Let Me See Your Peace!

Lent 2 B, February 25, 2018
Rev. Brian Henderson-pastor of Trinity Lutheran Church, San Diego, CA 
On the occasion of the closure of the Interim Pastoral Ministry 
Our Redeemer Lutheran Church, San Diego, California

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Romans 5:1-11

Reformational Scripture for Tim Botts 2017 Reformation Calendar

Do you have peace? If you do, may I see it? Show me your peace!

This is really the silent, yet always present demand of our unbelieving community that surrounds us everywhere we go. They will quickly tell you that they aren’t really interested in hearing about your Savior Jesus Christ, but if believing in Him works for you, well then, they’re happy for you. Now, while they may not care to hear about what you believe, let me assure you that they are watching you; watching to see if what you believe makes a difference in how you live! They want to see how you’ll stand up under the pressures of life as compared to them and their circle of friends. In other words, does what you believe make a difference in who you are? And in order to evaluate your belief system they want to see your peace.

Now, whether we want to admit it or not, we Christians are prone to demand this same thing from God whenever troubles and tragedies strike our faith-filled and grace centered lives. It’s really a little rude and inconsiderate when we consider all that God has done to provide us with His peace throughout our lives!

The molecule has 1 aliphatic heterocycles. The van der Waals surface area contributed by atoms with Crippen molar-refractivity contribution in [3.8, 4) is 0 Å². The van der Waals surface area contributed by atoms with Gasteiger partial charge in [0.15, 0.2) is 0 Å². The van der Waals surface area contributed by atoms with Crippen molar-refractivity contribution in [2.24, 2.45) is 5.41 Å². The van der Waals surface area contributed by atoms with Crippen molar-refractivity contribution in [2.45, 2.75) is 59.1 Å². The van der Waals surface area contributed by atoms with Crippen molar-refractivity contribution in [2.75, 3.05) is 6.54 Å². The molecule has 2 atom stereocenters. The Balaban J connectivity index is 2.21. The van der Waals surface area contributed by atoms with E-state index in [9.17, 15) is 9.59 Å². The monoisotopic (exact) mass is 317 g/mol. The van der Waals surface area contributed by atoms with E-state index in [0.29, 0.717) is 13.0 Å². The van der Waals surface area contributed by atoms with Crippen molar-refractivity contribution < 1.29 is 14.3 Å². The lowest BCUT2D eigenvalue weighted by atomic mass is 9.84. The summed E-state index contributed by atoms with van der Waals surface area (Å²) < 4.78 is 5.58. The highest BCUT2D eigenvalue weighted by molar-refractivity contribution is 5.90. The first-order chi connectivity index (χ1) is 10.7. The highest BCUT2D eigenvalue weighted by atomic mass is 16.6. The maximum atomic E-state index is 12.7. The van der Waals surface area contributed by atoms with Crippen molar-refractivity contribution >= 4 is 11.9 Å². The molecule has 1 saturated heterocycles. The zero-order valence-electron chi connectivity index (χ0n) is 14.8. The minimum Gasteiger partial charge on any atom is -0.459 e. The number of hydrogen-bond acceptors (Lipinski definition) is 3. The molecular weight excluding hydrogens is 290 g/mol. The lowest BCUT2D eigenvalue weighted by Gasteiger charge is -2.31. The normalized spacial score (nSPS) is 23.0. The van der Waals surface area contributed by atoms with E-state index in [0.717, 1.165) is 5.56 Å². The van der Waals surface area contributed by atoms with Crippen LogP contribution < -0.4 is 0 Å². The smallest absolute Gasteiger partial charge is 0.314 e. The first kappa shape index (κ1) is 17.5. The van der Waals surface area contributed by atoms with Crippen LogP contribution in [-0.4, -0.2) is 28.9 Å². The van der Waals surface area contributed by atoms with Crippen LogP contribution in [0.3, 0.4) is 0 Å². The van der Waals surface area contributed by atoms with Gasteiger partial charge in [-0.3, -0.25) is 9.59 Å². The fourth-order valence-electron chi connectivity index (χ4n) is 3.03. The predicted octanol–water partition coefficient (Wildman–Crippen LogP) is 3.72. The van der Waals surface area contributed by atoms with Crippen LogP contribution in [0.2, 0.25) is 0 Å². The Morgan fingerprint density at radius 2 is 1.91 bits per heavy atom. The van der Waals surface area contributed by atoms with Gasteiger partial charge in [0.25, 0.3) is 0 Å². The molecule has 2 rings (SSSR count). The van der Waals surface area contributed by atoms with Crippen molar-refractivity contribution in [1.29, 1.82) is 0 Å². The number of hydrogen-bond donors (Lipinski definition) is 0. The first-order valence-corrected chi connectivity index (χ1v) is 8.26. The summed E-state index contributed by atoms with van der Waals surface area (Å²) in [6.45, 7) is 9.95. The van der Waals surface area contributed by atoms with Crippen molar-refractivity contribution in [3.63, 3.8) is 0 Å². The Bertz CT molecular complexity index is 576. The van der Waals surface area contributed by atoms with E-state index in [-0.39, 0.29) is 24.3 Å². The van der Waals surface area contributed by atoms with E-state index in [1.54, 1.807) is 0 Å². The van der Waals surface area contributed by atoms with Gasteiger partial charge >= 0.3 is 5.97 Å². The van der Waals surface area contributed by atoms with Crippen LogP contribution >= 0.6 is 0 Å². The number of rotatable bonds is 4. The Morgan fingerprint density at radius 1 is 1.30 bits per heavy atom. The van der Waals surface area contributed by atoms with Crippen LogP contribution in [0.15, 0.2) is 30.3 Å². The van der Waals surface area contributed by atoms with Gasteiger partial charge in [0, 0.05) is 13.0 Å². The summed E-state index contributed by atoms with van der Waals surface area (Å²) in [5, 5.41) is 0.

Did you notice that I said His peace and not yours? That’s the way that it should be. The objective is first and then the subjective. That is always God’s way. In other words, you can’t know real peace without first having God’s peace!

The world teaches that peace is first personal and then corporate.

Let there be peace on earth and let it begin with me! The problem with this kind of peace is that it is very self-centered and dependent on however you feel at any given moment. This is a strange idea, because it assumes that you live for yourself. Not that this is anything new, William Shakespeare said long ago, “To thine own self be true!” The problem with this kind of thinking is that it leads to a personal peace at the cost of other peoples’ peace.